Long-term investor Terry Smith does not believe in trying to time the market. News that his Fundsmith Emerging Equities Trust is closing must just be a coincidence.
As US interest-rate forecasts rise, the outlook for emerging markets is deteriorating. Smith is not the first star British stock picker to find that a winning approach in familiar markets works less well further afield. He deserves credit for the attempt — and the decision to hand back capital.
Shares in the £319mn fund rose sharply on Wednesday, reversing much of the 15 per cent discount to net asset value. The prospect of an even stronger US dollar means Smith is letting investors out not a moment too soon.
The greenback has risen to 20-year highs amid raging global inflation and soaring interest rates. Emerging market central banks can either increase the price of money to protect currencies or suffer full-force inflation. Global commodities are largely priced in dollars, lifting import costs.
Since the start of 2021, returns from the MSCI Emerging Market index have underperformed developed nation indices by a fifth. The index is down 15 per cent this year in local currency terms. At 11 times forward earnings, the discount for emerging markets sits at almost one-third.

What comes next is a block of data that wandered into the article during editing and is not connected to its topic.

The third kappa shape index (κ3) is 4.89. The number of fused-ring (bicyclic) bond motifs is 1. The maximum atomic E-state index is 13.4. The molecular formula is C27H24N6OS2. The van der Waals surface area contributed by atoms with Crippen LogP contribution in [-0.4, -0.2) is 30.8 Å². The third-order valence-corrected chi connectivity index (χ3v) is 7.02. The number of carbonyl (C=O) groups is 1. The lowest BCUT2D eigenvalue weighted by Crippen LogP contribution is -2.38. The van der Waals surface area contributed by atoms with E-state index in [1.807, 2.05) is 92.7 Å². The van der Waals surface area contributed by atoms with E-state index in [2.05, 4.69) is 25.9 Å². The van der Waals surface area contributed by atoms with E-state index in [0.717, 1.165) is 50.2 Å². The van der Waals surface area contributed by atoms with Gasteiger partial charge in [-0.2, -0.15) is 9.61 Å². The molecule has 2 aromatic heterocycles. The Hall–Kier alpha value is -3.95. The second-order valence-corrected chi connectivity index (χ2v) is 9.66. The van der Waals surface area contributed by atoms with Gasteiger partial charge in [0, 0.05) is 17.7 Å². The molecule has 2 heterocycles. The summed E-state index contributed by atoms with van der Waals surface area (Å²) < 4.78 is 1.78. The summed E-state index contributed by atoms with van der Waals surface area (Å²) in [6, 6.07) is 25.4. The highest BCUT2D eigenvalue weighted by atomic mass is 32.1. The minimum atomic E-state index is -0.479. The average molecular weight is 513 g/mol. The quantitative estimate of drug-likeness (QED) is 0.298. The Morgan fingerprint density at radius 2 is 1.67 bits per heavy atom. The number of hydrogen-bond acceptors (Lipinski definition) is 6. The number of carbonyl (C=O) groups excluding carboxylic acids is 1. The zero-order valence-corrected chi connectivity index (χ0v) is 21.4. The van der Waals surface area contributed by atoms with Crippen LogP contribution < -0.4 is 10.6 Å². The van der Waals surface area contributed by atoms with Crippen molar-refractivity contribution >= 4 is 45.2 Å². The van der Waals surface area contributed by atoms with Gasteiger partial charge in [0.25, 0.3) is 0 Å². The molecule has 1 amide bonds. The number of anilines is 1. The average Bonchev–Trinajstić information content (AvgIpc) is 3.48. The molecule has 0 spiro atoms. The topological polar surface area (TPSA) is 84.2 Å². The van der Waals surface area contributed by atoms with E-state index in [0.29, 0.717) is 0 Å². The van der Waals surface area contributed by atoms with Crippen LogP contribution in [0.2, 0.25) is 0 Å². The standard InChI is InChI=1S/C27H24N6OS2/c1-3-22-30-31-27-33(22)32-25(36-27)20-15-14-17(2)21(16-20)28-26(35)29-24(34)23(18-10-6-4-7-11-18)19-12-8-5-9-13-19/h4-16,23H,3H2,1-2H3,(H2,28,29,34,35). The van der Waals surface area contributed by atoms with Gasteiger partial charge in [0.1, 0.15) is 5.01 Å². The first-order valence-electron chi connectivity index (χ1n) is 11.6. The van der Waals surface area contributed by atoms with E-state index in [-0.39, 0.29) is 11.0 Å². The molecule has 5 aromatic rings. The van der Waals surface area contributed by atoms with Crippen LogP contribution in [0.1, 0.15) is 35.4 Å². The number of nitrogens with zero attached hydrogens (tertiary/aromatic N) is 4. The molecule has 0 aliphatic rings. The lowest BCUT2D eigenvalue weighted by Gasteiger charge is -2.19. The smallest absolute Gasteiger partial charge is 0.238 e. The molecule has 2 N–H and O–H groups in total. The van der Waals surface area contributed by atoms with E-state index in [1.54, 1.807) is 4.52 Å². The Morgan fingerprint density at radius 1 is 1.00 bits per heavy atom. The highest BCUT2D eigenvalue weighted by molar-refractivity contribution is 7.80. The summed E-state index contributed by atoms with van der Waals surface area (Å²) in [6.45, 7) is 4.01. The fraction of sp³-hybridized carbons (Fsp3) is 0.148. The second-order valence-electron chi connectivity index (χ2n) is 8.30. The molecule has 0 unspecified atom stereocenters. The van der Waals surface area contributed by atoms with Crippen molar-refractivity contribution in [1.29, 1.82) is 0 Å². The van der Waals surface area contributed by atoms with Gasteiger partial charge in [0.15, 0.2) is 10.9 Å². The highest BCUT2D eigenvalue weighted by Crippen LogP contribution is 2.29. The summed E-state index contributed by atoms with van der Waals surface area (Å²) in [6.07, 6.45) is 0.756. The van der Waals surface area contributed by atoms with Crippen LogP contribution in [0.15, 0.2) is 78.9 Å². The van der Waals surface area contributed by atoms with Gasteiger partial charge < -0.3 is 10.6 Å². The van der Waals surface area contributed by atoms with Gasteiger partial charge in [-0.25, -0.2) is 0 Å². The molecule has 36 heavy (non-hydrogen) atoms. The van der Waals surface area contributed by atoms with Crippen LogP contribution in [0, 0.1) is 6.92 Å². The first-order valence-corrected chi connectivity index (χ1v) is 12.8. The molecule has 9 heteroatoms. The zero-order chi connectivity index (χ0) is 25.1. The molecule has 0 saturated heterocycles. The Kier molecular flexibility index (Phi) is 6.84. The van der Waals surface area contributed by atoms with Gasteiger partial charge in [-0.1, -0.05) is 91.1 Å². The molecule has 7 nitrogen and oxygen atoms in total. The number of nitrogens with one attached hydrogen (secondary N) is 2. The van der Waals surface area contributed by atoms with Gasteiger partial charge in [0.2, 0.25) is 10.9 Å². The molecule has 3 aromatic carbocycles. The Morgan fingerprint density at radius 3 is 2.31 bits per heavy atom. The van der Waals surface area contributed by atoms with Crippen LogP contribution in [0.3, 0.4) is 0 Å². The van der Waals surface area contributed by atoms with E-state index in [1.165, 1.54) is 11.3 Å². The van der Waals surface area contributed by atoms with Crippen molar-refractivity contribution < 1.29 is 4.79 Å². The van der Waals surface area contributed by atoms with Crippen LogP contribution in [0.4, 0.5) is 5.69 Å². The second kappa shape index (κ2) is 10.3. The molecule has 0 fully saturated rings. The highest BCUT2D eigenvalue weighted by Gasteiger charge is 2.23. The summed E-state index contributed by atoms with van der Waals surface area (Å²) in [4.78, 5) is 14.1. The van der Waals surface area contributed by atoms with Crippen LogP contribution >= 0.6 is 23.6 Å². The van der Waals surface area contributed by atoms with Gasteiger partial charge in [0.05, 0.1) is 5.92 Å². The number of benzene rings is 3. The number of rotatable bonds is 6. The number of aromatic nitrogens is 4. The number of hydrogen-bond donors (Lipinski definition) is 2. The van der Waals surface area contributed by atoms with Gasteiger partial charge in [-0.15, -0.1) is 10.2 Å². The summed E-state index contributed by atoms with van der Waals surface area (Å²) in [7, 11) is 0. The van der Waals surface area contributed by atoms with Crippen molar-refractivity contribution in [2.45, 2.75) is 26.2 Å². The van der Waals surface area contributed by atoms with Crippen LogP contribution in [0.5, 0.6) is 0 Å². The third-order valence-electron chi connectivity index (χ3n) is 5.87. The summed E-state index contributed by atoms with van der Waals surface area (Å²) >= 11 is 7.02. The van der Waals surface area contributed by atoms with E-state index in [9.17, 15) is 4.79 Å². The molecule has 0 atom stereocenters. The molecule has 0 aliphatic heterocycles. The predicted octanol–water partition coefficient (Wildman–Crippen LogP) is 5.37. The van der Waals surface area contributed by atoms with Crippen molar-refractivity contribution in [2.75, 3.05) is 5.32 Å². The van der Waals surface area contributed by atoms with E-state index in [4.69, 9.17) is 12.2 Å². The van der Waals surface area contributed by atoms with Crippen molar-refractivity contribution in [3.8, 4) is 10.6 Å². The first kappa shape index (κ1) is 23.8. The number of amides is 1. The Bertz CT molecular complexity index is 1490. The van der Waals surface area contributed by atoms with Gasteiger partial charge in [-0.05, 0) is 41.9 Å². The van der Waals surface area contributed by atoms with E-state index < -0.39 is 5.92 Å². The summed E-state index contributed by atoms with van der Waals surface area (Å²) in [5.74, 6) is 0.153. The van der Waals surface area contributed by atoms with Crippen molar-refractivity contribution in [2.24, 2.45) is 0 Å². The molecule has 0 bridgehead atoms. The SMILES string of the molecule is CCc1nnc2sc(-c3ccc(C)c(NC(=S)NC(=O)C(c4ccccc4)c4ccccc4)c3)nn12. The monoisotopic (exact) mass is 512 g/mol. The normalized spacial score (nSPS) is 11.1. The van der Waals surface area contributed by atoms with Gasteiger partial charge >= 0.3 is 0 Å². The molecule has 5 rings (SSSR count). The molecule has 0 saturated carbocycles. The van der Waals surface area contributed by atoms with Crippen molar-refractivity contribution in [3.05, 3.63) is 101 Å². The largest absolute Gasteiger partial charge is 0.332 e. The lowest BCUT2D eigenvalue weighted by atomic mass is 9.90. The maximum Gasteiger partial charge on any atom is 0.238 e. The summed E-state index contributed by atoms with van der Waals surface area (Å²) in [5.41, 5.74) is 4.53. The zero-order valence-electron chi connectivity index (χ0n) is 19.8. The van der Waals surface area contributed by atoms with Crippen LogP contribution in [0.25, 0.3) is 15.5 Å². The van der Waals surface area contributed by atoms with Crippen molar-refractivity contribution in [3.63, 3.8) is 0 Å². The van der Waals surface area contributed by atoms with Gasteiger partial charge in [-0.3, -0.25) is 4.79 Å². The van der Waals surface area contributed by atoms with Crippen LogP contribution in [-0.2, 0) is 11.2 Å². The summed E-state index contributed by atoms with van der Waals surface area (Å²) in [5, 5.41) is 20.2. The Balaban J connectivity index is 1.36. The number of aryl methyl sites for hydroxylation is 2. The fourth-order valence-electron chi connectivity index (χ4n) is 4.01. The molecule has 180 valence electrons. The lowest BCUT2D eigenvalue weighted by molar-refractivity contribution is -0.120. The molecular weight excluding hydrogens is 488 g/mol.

Rich returns may still be found, sometimes where ethical investors disdain to tread. Saudi Arabia and the other Gulf states are strong investments, according to JPMorgan’s David Aserkoff. The Saudi Tadawul index has risen on dollar export earnings. Lowly ESG rankings are keeping allocations low. At 16 times forward earnings, the market’s valuation is back in line with 2019 levels.
Deglobalisation means some other economies are decoupling and their cycles are becoming more localised.
Is Smith quitting the scene of battle just when life may be getting easier for active managers? Probably not. Macro trends will continue to matter more than granular company characteristics. No international news is good international news for the stock picker. At present, it is abundant.